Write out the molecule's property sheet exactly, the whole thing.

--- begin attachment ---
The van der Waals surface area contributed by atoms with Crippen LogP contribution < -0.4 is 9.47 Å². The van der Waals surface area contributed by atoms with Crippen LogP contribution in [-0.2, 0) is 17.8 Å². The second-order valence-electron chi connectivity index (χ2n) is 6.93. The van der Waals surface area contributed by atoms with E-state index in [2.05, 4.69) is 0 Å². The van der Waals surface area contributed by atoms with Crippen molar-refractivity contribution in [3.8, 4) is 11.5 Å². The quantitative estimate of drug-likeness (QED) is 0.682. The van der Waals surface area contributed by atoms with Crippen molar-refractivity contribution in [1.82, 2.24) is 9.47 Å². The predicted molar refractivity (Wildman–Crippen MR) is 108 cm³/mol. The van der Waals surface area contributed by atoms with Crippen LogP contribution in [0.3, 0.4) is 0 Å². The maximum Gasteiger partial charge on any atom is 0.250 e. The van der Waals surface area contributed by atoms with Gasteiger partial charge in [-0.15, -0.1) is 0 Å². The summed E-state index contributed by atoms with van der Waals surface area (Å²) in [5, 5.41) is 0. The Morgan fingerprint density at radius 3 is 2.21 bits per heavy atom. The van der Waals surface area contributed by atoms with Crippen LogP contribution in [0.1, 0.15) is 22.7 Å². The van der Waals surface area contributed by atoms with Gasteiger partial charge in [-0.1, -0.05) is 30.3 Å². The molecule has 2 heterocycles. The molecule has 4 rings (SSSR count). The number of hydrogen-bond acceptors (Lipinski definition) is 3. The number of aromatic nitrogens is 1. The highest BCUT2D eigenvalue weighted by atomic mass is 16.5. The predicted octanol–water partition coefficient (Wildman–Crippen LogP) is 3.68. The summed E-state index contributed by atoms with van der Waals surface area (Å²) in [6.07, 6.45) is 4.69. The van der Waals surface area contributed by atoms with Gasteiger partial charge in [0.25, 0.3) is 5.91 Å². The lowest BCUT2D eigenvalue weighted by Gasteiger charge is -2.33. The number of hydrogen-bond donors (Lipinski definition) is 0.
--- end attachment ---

The van der Waals surface area contributed by atoms with Crippen LogP contribution < -0.4 is 9.47 Å². The van der Waals surface area contributed by atoms with Crippen LogP contribution in [-0.2, 0) is 17.8 Å². The second-order valence-electron chi connectivity index (χ2n) is 6.93. The van der Waals surface area contributed by atoms with E-state index in [2.05, 4.69) is 0 Å². The van der Waals surface area contributed by atoms with Crippen molar-refractivity contribution in [3.8, 4) is 11.5 Å². The quantitative estimate of drug-likeness (QED) is 0.682. The van der Waals surface area contributed by atoms with Crippen molar-refractivity contribution in [1.82, 2.24) is 9.47 Å². The predicted molar refractivity (Wildman–Crippen MR) is 108 cm³/mol. The van der Waals surface area contributed by atoms with Crippen LogP contribution in [0.3, 0.4) is 0 Å². The maximum Gasteiger partial charge on any atom is 0.250 e. The van der Waals surface area contributed by atoms with Gasteiger partial charge in [-0.15, -0.1) is 0 Å². The summed E-state index contributed by atoms with van der Waals surface area (Å²) in [5, 5.41) is 0. The Morgan fingerprint density at radius 3 is 2.21 bits per heavy atom. The van der Waals surface area contributed by atoms with Crippen LogP contribution in [0.1, 0.15) is 22.7 Å². The van der Waals surface area contributed by atoms with Gasteiger partial charge in [-0.1, -0.05) is 30.3 Å². The molecule has 2 heterocycles. The molecule has 4 rings (SSSR count). The number of hydrogen-bond acceptors (Lipinski definition) is 3. The number of aromatic nitrogens is 1. The highest BCUT2D eigenvalue weighted by atomic mass is 16.5. The predicted octanol–water partition coefficient (Wildman–Crippen LogP) is 3.68. The summed E-state index contributed by atoms with van der Waals surface area (Å²) in [6.07, 6.45) is 4.69. The van der Waals surface area contributed by atoms with Gasteiger partial charge in [0.25, 0.3) is 5.91 Å². The lowest BCUT2D eigenvalue weighted by Gasteiger charge is -2.33. The number of hydrogen-bond donors (Lipinski definition) is 0.